You may have to shorten the time you spend together during the winter (if your room isn’t particularly warmed up) because they’ll lose heat more quickly.
Should I Bathe My Leopard Gecko?
Leopard geckos don’t need baths to stay healthy, but a bath could be beneficial if there is a problem.
If your gecko has an impaction and they’re struggling to pass feces, if their egg-bound or if they have trouble shedding, a short 10-15 minute bath could do the world of good.
Make sure it’s shallow enough that your gecko can stand on the bottom and still breathe and ensure the water is over 30°C (86°F).
Do Leopard Geckos Get Lonely?
No, leopard geckos don’t get lonely. In the wild, they’re solitary creatures who generally come together just to mate.
If you have a single gecko, that’s absolutely fine. However, two females can work well together if they’ve been together since they were young.
You just need to make sure that they have their own hiding spots and a bigger terrarium to give them enough space. They can be quite territorial.
A male and a female can work if they’re a breeding pair too. They don’t get aggressive, so they can live in harmony as long as they have their own space to retreat to. However, two males won’t ever work. They’re too territorial and will fight.
Can Leopard Geckos Drink Tap Water?
They can drink tap water, and there aren’t many health problems reported that stem from geckos drinking water from a tap. If you can drink it, it’s usually fine for your gecko too. Let’s face it, geckos in the wild won’t drink clean water all the time.
However, depending on your area, tap water can have excessive chlorine in it. Chlorine is usually used to clean water sources so that they’re fit for human consumption. So if you’re planning on giving your gecko tap water, just make sure it’s from a quality water provider.
Distilled or reverse osmosis water is the best, as they go through processes that remove all chlorine particles. It’s also great if you’re misting the terrarium, as the hard particles of chlorine won’t be there to cause watermarks.
Do Leopard Geckos Need Misting?
‘Misting’ means spraying your leopard gecko’s terrarium with fresh water to keep their environment humid and moist.
In the wild, leopard geckos typically live in a dry, desert environment, so they are generally fine without too much misting. However, they do need that occasional helping hand, especially around the time that they shed.
The moisture around the shedding period can make your gecko feel more comfortable and ensures that the skin’s tougher areas (around the face and feet) don’t get stuck.
Because baby leopard geckos shed much more often, as they grow so quickly, a weekly misting of both them and the terrarium is recommended. You can make this a little less frequent as they grow older and shed less, perhaps just misting before they start a shed.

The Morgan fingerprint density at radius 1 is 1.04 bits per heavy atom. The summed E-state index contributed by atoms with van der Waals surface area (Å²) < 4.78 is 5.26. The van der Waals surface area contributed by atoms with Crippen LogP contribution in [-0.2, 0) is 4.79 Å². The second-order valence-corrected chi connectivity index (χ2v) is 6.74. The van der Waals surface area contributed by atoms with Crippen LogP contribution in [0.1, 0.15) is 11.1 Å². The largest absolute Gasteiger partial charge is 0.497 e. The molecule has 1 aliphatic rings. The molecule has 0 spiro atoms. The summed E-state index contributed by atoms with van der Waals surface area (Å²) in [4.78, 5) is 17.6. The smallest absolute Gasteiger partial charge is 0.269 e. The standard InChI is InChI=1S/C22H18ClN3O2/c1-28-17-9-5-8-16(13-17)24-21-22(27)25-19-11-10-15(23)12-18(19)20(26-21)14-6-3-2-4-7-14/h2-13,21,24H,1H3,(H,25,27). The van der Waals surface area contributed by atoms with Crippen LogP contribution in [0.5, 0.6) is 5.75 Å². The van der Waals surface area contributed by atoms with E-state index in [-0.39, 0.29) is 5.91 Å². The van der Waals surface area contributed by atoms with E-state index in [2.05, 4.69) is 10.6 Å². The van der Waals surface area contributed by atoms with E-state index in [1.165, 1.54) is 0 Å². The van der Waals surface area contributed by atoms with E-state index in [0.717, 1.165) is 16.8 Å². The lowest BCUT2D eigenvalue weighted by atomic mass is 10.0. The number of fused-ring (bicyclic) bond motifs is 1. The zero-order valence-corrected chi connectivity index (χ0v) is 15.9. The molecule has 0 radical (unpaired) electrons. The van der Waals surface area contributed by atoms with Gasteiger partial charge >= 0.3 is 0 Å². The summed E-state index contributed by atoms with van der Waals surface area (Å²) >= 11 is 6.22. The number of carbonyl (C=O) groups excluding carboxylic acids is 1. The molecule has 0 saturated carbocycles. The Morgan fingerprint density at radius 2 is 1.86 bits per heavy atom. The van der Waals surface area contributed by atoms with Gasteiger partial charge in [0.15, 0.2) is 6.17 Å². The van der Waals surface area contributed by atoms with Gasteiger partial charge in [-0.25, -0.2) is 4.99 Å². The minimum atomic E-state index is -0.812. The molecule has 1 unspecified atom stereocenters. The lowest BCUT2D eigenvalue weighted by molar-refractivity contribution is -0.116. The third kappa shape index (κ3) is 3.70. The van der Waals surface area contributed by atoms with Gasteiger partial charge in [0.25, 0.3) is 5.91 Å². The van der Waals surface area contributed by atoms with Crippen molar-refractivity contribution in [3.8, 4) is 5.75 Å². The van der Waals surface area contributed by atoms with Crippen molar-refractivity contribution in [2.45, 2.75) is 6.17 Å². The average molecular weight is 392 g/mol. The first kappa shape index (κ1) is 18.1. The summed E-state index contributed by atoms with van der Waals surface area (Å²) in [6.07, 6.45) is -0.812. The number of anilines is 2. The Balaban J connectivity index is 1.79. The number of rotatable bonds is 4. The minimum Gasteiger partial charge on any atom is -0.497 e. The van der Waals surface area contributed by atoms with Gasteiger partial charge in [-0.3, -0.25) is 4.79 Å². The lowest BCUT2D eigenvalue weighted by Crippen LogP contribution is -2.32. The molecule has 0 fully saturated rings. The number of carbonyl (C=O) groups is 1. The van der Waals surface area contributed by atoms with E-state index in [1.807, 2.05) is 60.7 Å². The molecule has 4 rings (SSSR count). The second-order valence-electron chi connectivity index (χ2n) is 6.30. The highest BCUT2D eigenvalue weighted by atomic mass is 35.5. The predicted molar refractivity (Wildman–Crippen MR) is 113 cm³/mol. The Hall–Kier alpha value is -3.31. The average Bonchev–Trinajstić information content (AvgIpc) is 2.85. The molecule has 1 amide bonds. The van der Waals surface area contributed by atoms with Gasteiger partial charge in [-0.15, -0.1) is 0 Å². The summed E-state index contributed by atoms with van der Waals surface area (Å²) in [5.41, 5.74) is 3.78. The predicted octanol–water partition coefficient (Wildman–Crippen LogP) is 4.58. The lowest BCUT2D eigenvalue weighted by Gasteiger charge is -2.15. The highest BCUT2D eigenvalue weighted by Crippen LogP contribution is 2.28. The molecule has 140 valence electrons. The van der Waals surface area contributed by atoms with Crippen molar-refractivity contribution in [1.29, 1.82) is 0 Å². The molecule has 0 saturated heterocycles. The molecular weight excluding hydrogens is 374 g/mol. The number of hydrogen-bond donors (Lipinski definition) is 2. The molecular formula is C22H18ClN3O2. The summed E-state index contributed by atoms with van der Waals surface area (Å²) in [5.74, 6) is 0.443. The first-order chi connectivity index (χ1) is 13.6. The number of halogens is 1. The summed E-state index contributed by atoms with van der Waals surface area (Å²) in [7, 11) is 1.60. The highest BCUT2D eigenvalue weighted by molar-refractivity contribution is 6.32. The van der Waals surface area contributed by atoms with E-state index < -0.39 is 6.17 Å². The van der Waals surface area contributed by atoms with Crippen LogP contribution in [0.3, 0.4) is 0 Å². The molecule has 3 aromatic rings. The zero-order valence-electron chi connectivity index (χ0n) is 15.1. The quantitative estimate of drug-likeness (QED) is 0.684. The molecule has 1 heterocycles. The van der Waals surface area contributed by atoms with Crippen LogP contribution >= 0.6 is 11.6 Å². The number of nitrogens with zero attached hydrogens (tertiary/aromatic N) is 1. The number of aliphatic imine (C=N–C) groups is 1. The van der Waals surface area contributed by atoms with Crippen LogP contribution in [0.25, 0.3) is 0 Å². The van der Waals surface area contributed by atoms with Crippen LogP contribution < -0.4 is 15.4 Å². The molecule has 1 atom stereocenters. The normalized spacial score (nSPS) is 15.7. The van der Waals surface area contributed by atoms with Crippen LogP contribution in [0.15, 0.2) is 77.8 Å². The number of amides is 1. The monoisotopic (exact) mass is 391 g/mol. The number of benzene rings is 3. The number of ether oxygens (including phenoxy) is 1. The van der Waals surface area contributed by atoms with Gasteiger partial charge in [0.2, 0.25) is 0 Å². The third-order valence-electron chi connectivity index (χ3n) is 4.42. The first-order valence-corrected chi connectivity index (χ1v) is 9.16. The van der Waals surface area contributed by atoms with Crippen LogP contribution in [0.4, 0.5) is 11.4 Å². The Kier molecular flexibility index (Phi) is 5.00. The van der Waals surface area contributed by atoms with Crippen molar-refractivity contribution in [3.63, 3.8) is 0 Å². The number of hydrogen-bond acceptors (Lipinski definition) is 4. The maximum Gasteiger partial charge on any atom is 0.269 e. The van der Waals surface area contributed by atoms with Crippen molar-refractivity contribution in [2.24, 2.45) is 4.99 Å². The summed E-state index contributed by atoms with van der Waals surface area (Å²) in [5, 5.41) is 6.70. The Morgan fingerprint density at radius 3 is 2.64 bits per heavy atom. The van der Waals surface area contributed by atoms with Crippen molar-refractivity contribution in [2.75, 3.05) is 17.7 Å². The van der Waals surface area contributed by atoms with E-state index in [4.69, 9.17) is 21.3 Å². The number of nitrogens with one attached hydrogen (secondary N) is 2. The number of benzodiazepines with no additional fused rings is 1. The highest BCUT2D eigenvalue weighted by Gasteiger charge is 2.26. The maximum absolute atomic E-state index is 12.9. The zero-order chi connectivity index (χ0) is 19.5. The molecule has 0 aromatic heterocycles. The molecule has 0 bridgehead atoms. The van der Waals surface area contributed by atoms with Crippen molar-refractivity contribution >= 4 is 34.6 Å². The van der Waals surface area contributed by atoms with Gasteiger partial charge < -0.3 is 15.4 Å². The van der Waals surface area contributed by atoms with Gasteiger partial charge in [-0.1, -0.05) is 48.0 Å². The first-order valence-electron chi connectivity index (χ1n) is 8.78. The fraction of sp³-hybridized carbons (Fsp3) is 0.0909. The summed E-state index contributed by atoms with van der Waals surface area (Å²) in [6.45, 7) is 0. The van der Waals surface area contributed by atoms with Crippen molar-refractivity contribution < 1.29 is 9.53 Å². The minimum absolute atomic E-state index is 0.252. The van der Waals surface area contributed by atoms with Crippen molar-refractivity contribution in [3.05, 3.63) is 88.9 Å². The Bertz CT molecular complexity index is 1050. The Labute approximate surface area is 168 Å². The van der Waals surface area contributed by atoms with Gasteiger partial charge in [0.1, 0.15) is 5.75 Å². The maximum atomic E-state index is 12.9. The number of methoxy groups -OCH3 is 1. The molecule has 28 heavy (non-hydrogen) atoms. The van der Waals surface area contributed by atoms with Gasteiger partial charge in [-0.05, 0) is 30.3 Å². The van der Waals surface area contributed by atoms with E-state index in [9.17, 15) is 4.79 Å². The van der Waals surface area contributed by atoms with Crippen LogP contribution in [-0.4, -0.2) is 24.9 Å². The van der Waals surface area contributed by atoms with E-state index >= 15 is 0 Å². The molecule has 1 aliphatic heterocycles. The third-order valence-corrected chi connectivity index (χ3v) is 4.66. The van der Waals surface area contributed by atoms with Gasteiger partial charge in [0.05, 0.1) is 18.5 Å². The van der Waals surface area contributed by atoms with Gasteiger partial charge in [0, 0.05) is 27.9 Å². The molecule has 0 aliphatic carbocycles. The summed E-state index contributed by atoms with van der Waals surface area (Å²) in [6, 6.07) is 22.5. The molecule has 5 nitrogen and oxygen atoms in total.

Do Leopard Geckos Bite & Does It Hurt?
Leopard geckos are completely non-aggressive. Although they are predators themselves when it comes to insects, they are also prey animals for larger predators such as birds of prey.
This means that they may show some aggressive traits on occasion, but usually because they’re scared. If you approach them from an angle that scares them, they might flick their tails and open their mouths in an aggressive stance, but that’s usually as far as it goes.
However, if you do receive a small bite, it won’t hurt at all. Their teeth are tiny and quite flimsy, as they aren’t made for tearing flesh. It’s more likely to hurt your feelings than your fingers.
Do Leopard Geckos Eat Fruit?
No, leopard geckos cannot eat fruit. They’re insectivores and only eat insects in the wild. Their digestive system is only equipped for digesting insect meat, so although they might find fruit tasty – they won’t be able to digest it properly, and it will make them ill.
Do Leopard Geckos Eat Vegetables?
Leopard geckos can’t eat any vegetables, and it’s unlikely that they’ll want to even try. Their digestive systems are only equipped for meat. You’ll need to feed them a diet of crickets, mealworms or dubia roaches to keep them healthy.
What Human Food Can Leopard Geckos Eat?
Unfortunately, leopard geckos can’t eat any human food at all. Their digestive systems are perfectly equipped for breaking down the hard casings of insects to get all the protein they need.
Although insects are technically ‘meat,’ leopard geckos shouldn’t eat any meat that humans do as they don’t have the right kind of teeth nor digestive system break it down properly.
Leopard geckos make amazing and interesting pets, and they should be an excellent fit for any family, even if you have a busy schedule. If you do your reading and give them the proper care, you’ll have a friend for life.